Kate's Queen City Notes

Blundering through Cincinnati, laughing all the way


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100 Books by 40: COLD COMFORT FARM

Book: Cold Comfort Farm
Author: Stella Gibbons
Published: 1932

This is an ode to references. Stella Gibbons is poking fun at books that were popular at the time. Novels that idealized English rural life were common with quirky characters and regional dialects galore.

I purchased this as an audiobook because I was headed out of town for the weekend and wanted something to listen to in the car. Due to my lack of planning, I didn’t have time to get the audiobook from the library. I failed to grasp the implications of purchasing a “dramatized” reading. Dramatic, it is.

This dramatized reading is complete with different voice actors for each character as well as sound effects. I could live without the sound effects. I do, however enjoy the different voice actors.

This book is a little tough for me to get into. In order to fully appreciate parody, I would need to be more familiar with what is being lampooned. Imagine watching Spaceballs without seeing Star Wars. Sure, it’s still funny, but many of the jokes would fall flat. That’s my experience with this book.

I’ve read a couple of the authors that Gibbons is parodying. Via this list, I’ve read the Bronte sisters and Thomas Hardy. But I sense that my familiarity would need to be more significant than one read through can give me.

Regardless, I enjoyed the book. I’m sure many jokes sailed over my head. And I suspect some of the absurd aspects of the plot were more obvious due to the voice actors interpretation. But, if you haven’t read any of the authors that this book lampoons, I suggest you skip it.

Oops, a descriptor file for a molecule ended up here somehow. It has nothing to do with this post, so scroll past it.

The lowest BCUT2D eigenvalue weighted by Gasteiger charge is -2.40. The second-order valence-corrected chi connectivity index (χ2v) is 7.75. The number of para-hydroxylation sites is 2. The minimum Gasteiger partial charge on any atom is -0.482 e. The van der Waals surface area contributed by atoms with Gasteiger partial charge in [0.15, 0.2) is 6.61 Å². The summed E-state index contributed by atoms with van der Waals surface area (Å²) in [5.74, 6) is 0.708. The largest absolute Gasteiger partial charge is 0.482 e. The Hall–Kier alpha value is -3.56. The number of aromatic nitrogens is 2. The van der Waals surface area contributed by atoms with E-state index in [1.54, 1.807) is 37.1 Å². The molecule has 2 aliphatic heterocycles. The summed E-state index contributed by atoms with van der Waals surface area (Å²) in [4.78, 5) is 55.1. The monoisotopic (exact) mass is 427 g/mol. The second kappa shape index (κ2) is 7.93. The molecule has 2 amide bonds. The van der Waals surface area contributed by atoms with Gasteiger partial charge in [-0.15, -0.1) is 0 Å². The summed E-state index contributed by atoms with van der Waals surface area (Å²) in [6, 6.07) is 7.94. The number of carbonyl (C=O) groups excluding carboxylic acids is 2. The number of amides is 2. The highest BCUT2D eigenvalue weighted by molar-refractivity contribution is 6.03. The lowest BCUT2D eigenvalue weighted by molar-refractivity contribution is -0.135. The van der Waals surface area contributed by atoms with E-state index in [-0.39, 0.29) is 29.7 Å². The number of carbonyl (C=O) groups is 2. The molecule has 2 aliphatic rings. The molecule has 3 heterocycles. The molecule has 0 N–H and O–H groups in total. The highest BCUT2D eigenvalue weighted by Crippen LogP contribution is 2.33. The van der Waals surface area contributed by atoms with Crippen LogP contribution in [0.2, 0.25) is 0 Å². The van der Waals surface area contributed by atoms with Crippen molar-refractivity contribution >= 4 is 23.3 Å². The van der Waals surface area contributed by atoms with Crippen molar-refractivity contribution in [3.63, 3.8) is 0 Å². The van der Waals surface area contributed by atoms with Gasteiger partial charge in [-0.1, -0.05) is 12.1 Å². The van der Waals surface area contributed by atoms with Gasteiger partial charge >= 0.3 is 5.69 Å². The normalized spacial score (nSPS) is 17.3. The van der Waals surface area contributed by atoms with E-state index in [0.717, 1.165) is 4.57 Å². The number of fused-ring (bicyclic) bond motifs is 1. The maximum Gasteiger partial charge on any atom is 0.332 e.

Reading now:
84. Gormenghast, Mervyn Peake
85. The God Of Small Things, Arundhati Roy
93. The Colour Of Magic, Terry Pratchett

Finished reading:
1. The Lord of the Rings, JRR Tolkien
2. Pride and Prejudice, Jane Austen
3. His Dark Materials, Philip Pullman
4. The Hitchhiker’s Guide to the Galaxy, Douglas Adams
5. Harry Potter and the Goblet of Fire, JK Rowling
6. To Kill a Mockingbird, Harper Lee
7. Winnie the Pooh, AA Milne
8. Nineteen Eighty-Four, George Orwell
9. The Lion, the Witch and the Wardrobe, CS Lewis
10. Jane Eyre, Charlotte Brontë
11. Catch-22, Joseph Heller
12. Wuthering Heights, Emily Brontë
13. Birdsong, Sebastian Faulks
14. Rebecca, Daphne du Maurier
15. The Catcher in the Rye, JD Salinger
16. The Wind in the Willows, Kenneth Grahame
17. Great Expectations, Charles Dickens
18. Little Women, Louisa May Alcott
19. Captain Corelli’s Mandolin, Louis de Bernieres
20. War and Peace, Leo Tolstoy
21. Gone with the Wind, Margaret Mitchell
22. Harry Potter And The Philosopher’s Stone, JK Rowling
23. Harry Potter And The Chamber Of Secrets, JK Rowling
24. Harry Potter And The Prisoner Of Azkaban, JK Rowling
25. The Hobbit, JRR Tolkien
26. Tess Of The D’Urbervilles, Thomas Hardy
27. Middlemarch, George Eliot
28. A Prayer For Owen Meany, John Irving
29. The Grapes Of Wrath, John Steinbeck